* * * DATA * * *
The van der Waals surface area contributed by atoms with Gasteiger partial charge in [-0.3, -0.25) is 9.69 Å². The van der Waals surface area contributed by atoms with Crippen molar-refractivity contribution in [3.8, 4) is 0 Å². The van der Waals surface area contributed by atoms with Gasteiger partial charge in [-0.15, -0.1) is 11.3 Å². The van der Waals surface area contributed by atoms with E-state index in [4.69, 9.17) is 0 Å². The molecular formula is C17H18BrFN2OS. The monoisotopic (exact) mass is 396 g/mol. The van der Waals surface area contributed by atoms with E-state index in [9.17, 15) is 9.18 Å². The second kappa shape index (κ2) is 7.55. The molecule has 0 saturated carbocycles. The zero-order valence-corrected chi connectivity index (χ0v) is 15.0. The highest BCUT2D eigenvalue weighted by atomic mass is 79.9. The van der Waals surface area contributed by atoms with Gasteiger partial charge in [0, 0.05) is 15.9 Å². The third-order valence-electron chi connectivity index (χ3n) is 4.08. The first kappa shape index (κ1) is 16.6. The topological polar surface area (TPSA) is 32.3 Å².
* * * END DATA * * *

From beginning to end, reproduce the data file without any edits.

The van der Waals surface area contributed by atoms with Gasteiger partial charge in [-0.3, -0.25) is 9.69 Å². The van der Waals surface area contributed by atoms with Crippen molar-refractivity contribution in [3.8, 4) is 0 Å². The van der Waals surface area contributed by atoms with Gasteiger partial charge in [-0.15, -0.1) is 11.3 Å². The van der Waals surface area contributed by atoms with E-state index in [4.69, 9.17) is 0 Å². The molecular formula is C17H18BrFN2OS. The monoisotopic (exact) mass is 396 g/mol. The van der Waals surface area contributed by atoms with E-state index in [9.17, 15) is 9.18 Å². The second kappa shape index (κ2) is 7.55. The molecule has 0 saturated carbocycles. The zero-order valence-corrected chi connectivity index (χ0v) is 15.0. The highest BCUT2D eigenvalue weighted by atomic mass is 79.9. The van der Waals surface area contributed by atoms with Gasteiger partial charge in [0, 0.05) is 15.9 Å². The third-order valence-electron chi connectivity index (χ3n) is 4.08. The first kappa shape index (κ1) is 16.6. The topological polar surface area (TPSA) is 32.3 Å².